"How did you find your way here?" asked
the young man.
"Oh, I'm living at the little hotel down
on Big Tupper Lake, and my guide brought
me up to-night My brother is going down
the river, and will meet me at the carry
after we have finished hunting.'!
"I think I'll be down to the hotel to-morrow,"
said the young man, who was a
"But you won't tell on me, will you?"
cried the girl.
"That depends," replied the youth.
The guides paddled the boats ahead in op
posite directions. .
"Have you seen a deer to-nigh.t?" called
back the girl. .
"Yes, indeed," was the reply; "I've "seen
"Oh, pshaw!" was the response to this.
The young man is now down at the hotel
every cay, for the girl who came near kill
ing him is the belle of the neighborhood;
and they are holding prolonged dialogues
about deer hunting or something else.
A PICTUEESQUE QUIDS.
Among these guides, whose services cost
S3 SO and (1 a day, there are several of the
finest examples of physical manhood that I
have ever seen. I do hot exaggerate when
I say that one young man in particular,
whose headquarters are at Paul Smith's, is
quite the handsomest fellow that could be
made. By association with refined people,
he has acquired the manners of a gentle
man, and his picturesque garb and his
abilities as a hunter and a guide make of
him a very romantic and theatrical figure.
He wears a large, cartwfieel hat with a
bright silk handkerchief tied about it, a
loose flannel shirt, and tight-fitting top
boots. He is about the same figure as John
L. Sullivan, but his head is remarkably
beautiful. He has dark curly hair, his
complexion is a deep red, and his eves are
gray and gentle. He is known as the best
oarsman and fighter in the woods. A club
man irom New York took this handsome
fellow down to New York a few seasons
ago, and wherever he went the crowd
stopped to gaze at him. He was photo
graphed in his rough rostume, and more
than one woman in New York still treasures
that picture. The best thing' about this
Adirondack Adonis is that he dislikes be
ing an object of admiration, and some time
ago he declared that henceforth he would
guide only men and old ladies, as the young
girls made him feel like a fool, and he
couldn't do his work with any effect.
There are pretty girls in the Adirondacks,
too. but they don't grow there, being alto
gether visitors, and it is funny to see the
gases ot mixed admiration and disapproba
tion oxedby the nsuves on tne unponea
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ap-witk ita, fcWU'.i iWtwAA M Kameea, h
By JULIAN HAWTHORNE.
OME years ago I oc
cupied the set of
chambers in the Tem
ple, London, that are
with the names of
Pendennis and George
windows look out up
on the Garden court,
the Fountain and
Middle Temple HalL
The rooms are among
the pleasantest in
London. A Mr. James
Ttn.n.H f ranirer to me) lives
in the apartment ascribed to George J
Warrington; the remaining five rooms of
the set accommodate two friends of mine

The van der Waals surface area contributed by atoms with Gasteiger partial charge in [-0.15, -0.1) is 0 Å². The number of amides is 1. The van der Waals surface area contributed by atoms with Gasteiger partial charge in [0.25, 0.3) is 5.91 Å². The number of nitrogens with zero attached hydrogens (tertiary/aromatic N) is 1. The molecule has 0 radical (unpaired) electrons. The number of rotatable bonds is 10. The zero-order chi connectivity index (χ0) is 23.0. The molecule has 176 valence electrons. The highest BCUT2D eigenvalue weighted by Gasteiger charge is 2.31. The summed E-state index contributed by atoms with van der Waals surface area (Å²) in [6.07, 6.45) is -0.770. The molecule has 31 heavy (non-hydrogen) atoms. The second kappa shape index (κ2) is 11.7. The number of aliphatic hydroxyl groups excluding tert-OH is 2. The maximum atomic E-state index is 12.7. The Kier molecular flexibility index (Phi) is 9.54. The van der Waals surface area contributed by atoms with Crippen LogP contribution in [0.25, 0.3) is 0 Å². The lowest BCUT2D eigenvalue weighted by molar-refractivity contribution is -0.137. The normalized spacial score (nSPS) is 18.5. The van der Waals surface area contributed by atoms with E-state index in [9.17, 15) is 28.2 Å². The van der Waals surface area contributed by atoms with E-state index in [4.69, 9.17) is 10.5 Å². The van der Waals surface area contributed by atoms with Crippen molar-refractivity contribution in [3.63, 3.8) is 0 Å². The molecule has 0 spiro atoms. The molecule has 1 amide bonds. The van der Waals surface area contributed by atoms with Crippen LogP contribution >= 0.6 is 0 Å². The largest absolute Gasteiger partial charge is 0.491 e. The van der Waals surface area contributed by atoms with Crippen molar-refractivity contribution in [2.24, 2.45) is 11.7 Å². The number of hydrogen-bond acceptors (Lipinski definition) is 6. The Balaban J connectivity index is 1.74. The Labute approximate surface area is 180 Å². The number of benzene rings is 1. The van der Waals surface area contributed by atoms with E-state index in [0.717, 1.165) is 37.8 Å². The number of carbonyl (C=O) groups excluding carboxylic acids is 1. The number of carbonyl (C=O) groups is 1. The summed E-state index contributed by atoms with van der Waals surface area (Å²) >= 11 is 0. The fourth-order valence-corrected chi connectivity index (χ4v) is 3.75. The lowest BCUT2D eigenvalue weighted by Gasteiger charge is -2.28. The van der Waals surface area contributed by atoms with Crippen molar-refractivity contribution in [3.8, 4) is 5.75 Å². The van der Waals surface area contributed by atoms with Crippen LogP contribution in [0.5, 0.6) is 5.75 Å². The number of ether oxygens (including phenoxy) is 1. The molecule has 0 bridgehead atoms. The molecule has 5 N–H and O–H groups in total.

Edward Bold, a barrister in fair practice,
and his younger brother, a student at Cha
ring Cross Hospital, one of the brightest,
cheeriest lads I ever knew. We had a
small kitchen in common, and were minis
tered unto by a couple of venerable ladles
Mrs. Swatman, a globular spinster of about
60, and her associate and assistant, a widow
of mysterious age. These two excellent
personages were a source df vast entertain
ment to us. Mrs. Swatman would announce
with the greatest gravity, "We want some
new shirts," or "We shall need a new great
coat this winter," or "Don't you think we'd
better get in some coals?" Speaking of Ed
ward Bold, she once said to me: "We've
been together seven years nowl" I am
afraid that Mrs. Swatman regarded me with
mild contempt She had "done for" barris
ters all her life, and was possessed with the
notion that other men were for the most part
suspicious characters. Her misgivings re
garding me were somewhat allayed by.the
discovery that I wrote for one or two news
papers and magazines; many of "the gen
tlemen," as she phrased it, being engaged in
similar pursuits. She was, at all events, a
faithful, industrious and admirable old
creature, and, compared with the average
Temple laundress, a jewel among washer
Her worthy "book" was a fearful and
wonderful sight The handwriting required
as much and as serious study as would
have qualified me to decipher cuneiform
inscriptions with ease; and the theory of
orthography affected by the scribe was
whatever else might be said of it delight
fully straightforward and unsophisticated.
"Kollurdhed," "stak," "shuger," "corfy,"
are examples that occur to me of an achieve
ment in this direction; and there was also a
mysterious item which cropped up every
now ana then under the name of "faggits."
Regarding this last, curiosity and a nroper
sense of economy conspired at length to
make me request an explanation. "Mrs.
Swatman," I said, "how is it I burn so
much wood? I see half a crown constantly
for faggots; surely there must be some mis
takel" "Lor bless you, sir," was her reply, with
an indulgent chuckle at my opacity, "that
ain't faggots, it's 'forgets!'"
Mrs. Swatman's assistant was a queer,
undersized, shrivelled old person, who
looked as thougkshe had been mummified